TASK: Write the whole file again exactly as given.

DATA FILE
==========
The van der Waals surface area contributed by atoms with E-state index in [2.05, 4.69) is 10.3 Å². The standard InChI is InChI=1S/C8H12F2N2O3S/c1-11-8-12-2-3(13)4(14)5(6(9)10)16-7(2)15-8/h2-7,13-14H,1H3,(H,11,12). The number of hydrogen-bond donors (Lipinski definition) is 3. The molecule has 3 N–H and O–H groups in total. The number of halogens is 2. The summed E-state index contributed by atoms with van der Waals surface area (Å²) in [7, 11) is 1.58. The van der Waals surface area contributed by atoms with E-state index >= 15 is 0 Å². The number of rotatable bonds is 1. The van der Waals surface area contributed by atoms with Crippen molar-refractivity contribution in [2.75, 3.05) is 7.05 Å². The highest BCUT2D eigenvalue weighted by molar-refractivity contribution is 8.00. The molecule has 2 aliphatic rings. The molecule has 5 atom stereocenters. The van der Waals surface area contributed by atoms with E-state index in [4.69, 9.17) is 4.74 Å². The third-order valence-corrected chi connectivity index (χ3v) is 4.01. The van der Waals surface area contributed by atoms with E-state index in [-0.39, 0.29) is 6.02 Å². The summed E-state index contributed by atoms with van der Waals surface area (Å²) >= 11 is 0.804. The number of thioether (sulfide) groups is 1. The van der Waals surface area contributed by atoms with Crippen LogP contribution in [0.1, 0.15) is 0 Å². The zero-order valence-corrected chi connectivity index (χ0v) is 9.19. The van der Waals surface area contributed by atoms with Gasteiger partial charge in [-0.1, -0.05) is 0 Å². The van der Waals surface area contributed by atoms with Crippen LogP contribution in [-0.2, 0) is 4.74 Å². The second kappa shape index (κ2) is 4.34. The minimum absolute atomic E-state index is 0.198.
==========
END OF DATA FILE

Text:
The van der Waals surface area contributed by atoms with E-state index in [2.05, 4.69) is 10.3 Å². The standard InChI is InChI=1S/C8H12F2N2O3S/c1-11-8-12-2-3(13)4(14)5(6(9)10)16-7(2)15-8/h2-7,13-14H,1H3,(H,11,12). The number of hydrogen-bond donors (Lipinski definition) is 3. The molecule has 3 N–H and O–H groups in total. The number of halogens is 2. The summed E-state index contributed by atoms with van der Waals surface area (Å²) in [7, 11) is 1.58. The van der Waals surface area contributed by atoms with E-state index >= 15 is 0 Å². The number of rotatable bonds is 1. The van der Waals surface area contributed by atoms with Crippen molar-refractivity contribution in [2.75, 3.05) is 7.05 Å². The highest BCUT2D eigenvalue weighted by molar-refractivity contribution is 8.00. The molecule has 2 aliphatic rings. The molecule has 5 atom stereocenters. The van der Waals surface area contributed by atoms with E-state index in [4.69, 9.17) is 4.74 Å². The third-order valence-corrected chi connectivity index (χ3v) is 4.01. The van der Waals surface area contributed by atoms with E-state index in [-0.39, 0.29) is 6.02 Å². The summed E-state index contributed by atoms with van der Waals surface area (Å²) >= 11 is 0.804. The number of thioether (sulfide) groups is 1. The van der Waals surface area contributed by atoms with Crippen LogP contribution in [0.1, 0.15) is 0 Å². The zero-order valence-corrected chi connectivity index (χ0v) is 9.19. The van der Waals surface area contributed by atoms with Gasteiger partial charge in [-0.1, -0.05) is 0 Å². The van der Waals surface area contributed by atoms with Crippen LogP contribution in [-0.2, 0) is 4.74 Å². The second kappa shape index (κ2) is 4.34. The minimum absolute atomic E-state index is 0.198.